The U.S. Supreme Court on Monday rejected a claim that the Mississippi flag contains a Christian symbol that represents state endorsement of a particular religion.
John Ellis Briggs, a Muslim who sought punitive damages of up to $77.77 million and a ruling to ban the flag from public display, was appealing lower court dismissals of his claim the flag's Confederate battle symbol included the St. Andrew's Cross.
On Monday, the high court refused without comment to hear the appeal.
Since 1894, Mississippi's flag has contained the Confederate battle emblem, a blue X with 13 whites stars over a field of red. Experts differ on whether the X in the Confederate battle emblem is the St. Andrew's Cross.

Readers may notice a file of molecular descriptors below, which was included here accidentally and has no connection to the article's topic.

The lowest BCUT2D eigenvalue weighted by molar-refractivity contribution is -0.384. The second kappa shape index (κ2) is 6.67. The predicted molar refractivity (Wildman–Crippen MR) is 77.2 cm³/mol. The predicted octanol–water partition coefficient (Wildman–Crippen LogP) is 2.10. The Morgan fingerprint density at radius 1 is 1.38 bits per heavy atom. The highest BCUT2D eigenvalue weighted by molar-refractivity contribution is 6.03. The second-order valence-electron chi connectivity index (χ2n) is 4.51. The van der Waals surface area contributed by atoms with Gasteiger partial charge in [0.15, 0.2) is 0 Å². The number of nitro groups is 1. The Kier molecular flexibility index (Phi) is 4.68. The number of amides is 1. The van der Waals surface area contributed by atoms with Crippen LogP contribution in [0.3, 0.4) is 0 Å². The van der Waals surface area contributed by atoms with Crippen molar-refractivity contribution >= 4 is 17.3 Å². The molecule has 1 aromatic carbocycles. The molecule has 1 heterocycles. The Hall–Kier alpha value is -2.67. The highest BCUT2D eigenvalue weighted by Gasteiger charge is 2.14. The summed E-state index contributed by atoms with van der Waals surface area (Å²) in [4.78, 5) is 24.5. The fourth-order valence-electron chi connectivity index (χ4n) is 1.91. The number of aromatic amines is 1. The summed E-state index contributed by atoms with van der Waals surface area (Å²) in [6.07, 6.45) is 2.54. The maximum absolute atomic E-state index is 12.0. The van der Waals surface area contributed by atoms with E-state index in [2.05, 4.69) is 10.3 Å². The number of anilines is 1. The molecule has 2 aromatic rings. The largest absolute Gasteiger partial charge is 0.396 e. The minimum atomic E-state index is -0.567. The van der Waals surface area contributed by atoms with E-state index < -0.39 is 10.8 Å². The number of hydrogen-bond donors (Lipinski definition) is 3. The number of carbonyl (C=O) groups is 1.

David Sansing, professor emeritus of history at the University of Mississippi, said recently that what people have claimed for years is the St. Andrew's Cross is not.
"What is in the Confederate battle flag is a blue saltier. The St. Andrew's Cross is a white diagonal cross on a blue field,'' Sansing said. "The man who designed the (Confederate battle) flag makes no reference to the St. Andrew's Cross.''
Sansing said the St. Andrew's Cross dates back to the Middle Ages and represents the X-shaped cross on which the apostle Andrew was crucified. Andrew was the patron saint of Scotland and the St. Andrew's Cross is Scotland's national flag.